The new film from South Korean legendary filmmaker Chan-wook Park has all the makings of a lurid sex thriller but comes up feeling too slight to leave a mark.
Thirteen years ago, the film Oldboy was released and practically shouted the name of Chan-wook Park as a South Korean filmmaker to be reckoned with. Oldboy holds up to this day as one of the finest foreign films of the 2000s, shocking and visceral and emotional all at once. The director’s new film The Handmaiden aims to disturb and haunt your memories in the same way that no one is able to forget Oldboy’s amazing ending.
But The Handmaiden doesn’t quite have the emotional investment or twisty plot that would’ve elevated it to match those former heights. The film feels slight and leaves you shrugging instead of gasping, which is a severe disappointment that’s perhaps left mostly to blame on a screenplay that doesn’t hook into our imaginations. The characters live in a world that doesn’t feel especially well thought-out. Despite a perfectly fine cast and some outstanding production values, The Handmaiden does not get to have its cake and eat it too.
There’s also a whole lot of graphic lesbian sex, sometimes presented in real time. As an erotic thriller, The Handmaiden gets half of the descriptor completely right. Sadly, those moments are few and far between in a bafflingly long two and a half hour runtime.
In 1930s Korea, Sook-Hee (Kim Tae-ri) is a poor swindler whose only source of income comes from the pockets of the men she steals from. She’s a con artist and a grifter, doing what she can to get by. An offer from a Japanese man calling himself Count Fujiwara (Jung-woo Ha) presents an opportunity to step up her con game to a whole new level while possibly providing the financial freedom she’s long desired.
There’s a widowed heiress named Lady Hideko (Min-hee Kim) living with her Uncle Kouzuki (Jin-woong Jo) and sitting on a huge fortune. Fujiwara’s pitch to Sook-Hee is simple enough on the surface: gain the trust of Hideko by working intimately with her as her personal handmaiden, and convince her to marry Fujiwara. After the marriage is official, Fujiwara will have Hideko committed to a mental institution, running off with every cent she has and splitting it with Sook-Hee.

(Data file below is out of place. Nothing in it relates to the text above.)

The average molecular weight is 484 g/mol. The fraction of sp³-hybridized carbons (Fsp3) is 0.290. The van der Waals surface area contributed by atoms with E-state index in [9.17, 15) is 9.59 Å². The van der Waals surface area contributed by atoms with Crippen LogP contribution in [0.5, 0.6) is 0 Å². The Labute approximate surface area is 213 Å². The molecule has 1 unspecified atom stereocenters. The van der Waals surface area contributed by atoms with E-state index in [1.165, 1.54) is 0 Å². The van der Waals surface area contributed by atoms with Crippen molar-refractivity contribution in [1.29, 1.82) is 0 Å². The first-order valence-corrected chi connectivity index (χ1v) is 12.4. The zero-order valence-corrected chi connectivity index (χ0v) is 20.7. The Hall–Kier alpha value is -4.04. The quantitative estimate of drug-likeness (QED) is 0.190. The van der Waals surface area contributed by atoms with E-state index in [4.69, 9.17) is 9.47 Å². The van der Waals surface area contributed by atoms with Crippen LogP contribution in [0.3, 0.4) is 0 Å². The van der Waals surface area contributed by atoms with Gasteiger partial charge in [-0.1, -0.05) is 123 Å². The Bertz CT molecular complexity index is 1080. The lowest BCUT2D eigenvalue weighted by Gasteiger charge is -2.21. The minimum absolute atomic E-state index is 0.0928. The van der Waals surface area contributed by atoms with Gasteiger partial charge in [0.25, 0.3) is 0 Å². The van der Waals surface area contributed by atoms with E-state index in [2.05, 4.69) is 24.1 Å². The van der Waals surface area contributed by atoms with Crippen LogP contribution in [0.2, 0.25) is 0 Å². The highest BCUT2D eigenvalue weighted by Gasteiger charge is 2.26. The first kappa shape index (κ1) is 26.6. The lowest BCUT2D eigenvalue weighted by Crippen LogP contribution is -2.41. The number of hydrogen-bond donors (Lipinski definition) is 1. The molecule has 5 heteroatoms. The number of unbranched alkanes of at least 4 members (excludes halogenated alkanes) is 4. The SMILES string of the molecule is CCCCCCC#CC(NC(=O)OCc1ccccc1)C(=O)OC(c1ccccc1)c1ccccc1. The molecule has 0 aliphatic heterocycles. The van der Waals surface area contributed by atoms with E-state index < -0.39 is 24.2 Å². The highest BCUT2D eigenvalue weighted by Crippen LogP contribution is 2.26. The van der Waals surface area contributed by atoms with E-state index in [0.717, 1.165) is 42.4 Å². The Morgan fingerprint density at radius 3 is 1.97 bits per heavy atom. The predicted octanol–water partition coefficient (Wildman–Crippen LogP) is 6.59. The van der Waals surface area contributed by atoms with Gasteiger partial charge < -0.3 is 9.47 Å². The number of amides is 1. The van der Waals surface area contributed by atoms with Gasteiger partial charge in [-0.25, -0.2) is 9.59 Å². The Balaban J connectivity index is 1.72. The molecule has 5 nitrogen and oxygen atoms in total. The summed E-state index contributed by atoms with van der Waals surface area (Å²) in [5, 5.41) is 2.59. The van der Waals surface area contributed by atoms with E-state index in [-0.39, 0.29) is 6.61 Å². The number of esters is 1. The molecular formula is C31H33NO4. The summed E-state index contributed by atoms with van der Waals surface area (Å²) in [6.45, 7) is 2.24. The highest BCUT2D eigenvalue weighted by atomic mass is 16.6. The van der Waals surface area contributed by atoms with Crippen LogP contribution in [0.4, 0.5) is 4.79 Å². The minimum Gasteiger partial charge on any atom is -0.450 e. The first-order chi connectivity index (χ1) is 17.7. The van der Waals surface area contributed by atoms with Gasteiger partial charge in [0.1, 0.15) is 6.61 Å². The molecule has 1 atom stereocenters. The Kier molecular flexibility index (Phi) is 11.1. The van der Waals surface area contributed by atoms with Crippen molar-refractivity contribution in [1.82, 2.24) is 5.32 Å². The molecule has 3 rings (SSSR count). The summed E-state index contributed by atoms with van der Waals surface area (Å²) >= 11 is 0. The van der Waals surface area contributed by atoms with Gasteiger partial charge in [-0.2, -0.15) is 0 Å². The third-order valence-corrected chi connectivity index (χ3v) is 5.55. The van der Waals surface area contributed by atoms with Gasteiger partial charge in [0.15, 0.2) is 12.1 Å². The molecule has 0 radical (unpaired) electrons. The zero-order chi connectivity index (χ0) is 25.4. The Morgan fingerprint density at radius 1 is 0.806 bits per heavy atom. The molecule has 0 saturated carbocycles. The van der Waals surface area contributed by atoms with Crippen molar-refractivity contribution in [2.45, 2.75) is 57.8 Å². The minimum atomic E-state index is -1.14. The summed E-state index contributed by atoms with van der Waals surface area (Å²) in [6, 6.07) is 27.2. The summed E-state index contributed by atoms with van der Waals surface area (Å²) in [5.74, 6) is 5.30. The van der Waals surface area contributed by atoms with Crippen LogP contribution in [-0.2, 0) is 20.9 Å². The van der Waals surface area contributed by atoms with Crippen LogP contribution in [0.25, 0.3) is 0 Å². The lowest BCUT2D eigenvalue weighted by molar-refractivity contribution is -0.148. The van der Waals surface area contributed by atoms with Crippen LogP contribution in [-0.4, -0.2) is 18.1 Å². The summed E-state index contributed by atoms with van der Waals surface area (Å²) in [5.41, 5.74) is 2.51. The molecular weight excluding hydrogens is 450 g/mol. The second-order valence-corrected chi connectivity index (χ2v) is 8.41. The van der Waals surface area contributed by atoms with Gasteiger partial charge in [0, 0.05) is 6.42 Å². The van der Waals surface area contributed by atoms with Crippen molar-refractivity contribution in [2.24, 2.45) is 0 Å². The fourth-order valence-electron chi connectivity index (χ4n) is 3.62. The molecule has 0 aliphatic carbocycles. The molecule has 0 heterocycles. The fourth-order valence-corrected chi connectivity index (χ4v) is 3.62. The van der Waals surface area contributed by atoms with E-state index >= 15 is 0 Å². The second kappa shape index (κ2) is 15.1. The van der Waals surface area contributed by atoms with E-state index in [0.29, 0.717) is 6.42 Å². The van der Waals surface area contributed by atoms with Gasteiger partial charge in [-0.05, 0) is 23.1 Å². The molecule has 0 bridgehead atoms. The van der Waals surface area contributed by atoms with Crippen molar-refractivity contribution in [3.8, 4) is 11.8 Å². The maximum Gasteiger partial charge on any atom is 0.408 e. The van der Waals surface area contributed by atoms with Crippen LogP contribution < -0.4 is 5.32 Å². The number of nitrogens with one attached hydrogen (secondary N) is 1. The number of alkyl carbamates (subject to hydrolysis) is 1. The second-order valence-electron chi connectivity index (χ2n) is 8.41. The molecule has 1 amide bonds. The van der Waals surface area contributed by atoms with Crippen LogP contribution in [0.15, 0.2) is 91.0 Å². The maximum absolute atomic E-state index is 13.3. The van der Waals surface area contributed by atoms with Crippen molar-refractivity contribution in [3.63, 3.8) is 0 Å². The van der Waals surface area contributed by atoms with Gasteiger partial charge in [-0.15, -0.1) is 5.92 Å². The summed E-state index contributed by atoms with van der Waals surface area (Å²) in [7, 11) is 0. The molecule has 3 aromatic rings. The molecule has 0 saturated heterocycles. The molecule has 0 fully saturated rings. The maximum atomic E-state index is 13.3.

It’s a plot that we’ve seen before, including the inevitable reveal of backroom double-crossings and side deals that would twist fate against the relatively innocent Sook-Hee. Further complicating matters is Hideko’s twisted relationship with her uncle; it’s revealed that Hideko’s aunt killed herself years prior, leaving Hideko as the bearer of Kouzuki’s intense sexual predilections which include the reading of pornographic stories to a room of rich, perverted old men.
Improbably catching Sook-Hee off guard and changing the direction of her intentions is the fact that she falls head-over-heels in love with Hideko. In fact, the two fall in love with each other. And they have passionate, hardcore sex. It’s this relationship that steers the course of the events that follow, leaving the men confounded, enraged, and blue-balled.
There’s no denying Park’s skill as a director; he feels at one with his camera as ever before and does present some interesting framing and movements. He also doubles down on point-of-view perspective to the degree that it removes you from the viewing experience at times. It’s no doubt something you’ve never seen before, but it isn’t a sure bet that the POV from a vagina does anything to enhance the narrative or viewing experience.
At the end of the day, The Handmaiden is likely to be appreciated by Park’s die-hard fanbase while shrugged off by the majority of arthouse audiences. For a film whose story is so steeped in double-crosses and secret motivations, the movie itself is sadly lacking in surprise or suspense. Even the supposed provocative sexual content doesn’t incite any real incendiary responses, save for the genuine heat generated between Hideko and Sook-Hee.
For its technical craft alone, The Handmaiden is hard to put down as below average. And the performance of Kim Tae-ri as Sook-Hee is a real bright spot amongst the cast. Even the themes of sexual perversion, one of Park’s favorite wells to return to, are sort of titillating in a way that lands just on this side of “not creepy.”
Those looking for a sexual thrill in the underserved erotic thriller genre will definitely find enough moments to please them here. The remainder of audiences will be stonewalled, wishing the filmmakers spent as much time trying to get us off as they did themselves.
Three out of five.
The Handmaiden is Rated R and playing at select cinemas near you.